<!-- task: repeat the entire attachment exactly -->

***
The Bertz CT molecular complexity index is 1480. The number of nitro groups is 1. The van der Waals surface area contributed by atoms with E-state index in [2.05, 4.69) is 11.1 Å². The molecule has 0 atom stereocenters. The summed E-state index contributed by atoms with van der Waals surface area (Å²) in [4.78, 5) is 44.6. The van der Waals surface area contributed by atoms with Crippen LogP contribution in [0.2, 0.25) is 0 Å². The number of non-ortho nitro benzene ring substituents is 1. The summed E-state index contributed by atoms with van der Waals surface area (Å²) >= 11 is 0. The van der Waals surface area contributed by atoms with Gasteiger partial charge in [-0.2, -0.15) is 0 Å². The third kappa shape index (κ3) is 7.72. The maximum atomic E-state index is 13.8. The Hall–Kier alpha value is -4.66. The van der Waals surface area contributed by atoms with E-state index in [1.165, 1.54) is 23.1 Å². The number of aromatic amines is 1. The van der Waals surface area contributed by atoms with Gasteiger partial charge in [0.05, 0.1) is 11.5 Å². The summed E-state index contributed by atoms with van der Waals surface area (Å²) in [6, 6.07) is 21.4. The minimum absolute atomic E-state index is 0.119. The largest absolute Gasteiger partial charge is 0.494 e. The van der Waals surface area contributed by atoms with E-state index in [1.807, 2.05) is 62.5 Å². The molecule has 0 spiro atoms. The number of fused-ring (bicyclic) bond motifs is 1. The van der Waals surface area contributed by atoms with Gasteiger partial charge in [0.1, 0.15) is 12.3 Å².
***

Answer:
The Bertz CT molecular complexity index is 1480. The number of nitro groups is 1. The van der Waals surface area contributed by atoms with E-state index in [2.05, 4.69) is 11.1 Å². The molecule has 0 atom stereocenters. The summed E-state index contributed by atoms with van der Waals surface area (Å²) in [4.78, 5) is 44.6. The van der Waals surface area contributed by atoms with Crippen LogP contribution in [0.2, 0.25) is 0 Å². The number of non-ortho nitro benzene ring substituents is 1. The summed E-state index contributed by atoms with van der Waals surface area (Å²) >= 11 is 0. The van der Waals surface area contributed by atoms with Gasteiger partial charge in [-0.2, -0.15) is 0 Å². The third kappa shape index (κ3) is 7.72. The maximum atomic E-state index is 13.8. The Hall–Kier alpha value is -4.66. The van der Waals surface area contributed by atoms with E-state index in [1.165, 1.54) is 23.1 Å². The number of aromatic amines is 1. The van der Waals surface area contributed by atoms with Gasteiger partial charge in [0.05, 0.1) is 11.5 Å². The summed E-state index contributed by atoms with van der Waals surface area (Å²) in [6, 6.07) is 21.4. The minimum absolute atomic E-state index is 0.119. The largest absolute Gasteiger partial charge is 0.494 e. The van der Waals surface area contributed by atoms with E-state index in [1.807, 2.05) is 62.5 Å². The molecule has 0 spiro atoms. The number of fused-ring (bicyclic) bond motifs is 1. The van der Waals surface area contributed by atoms with Gasteiger partial charge in [0.1, 0.15) is 12.3 Å².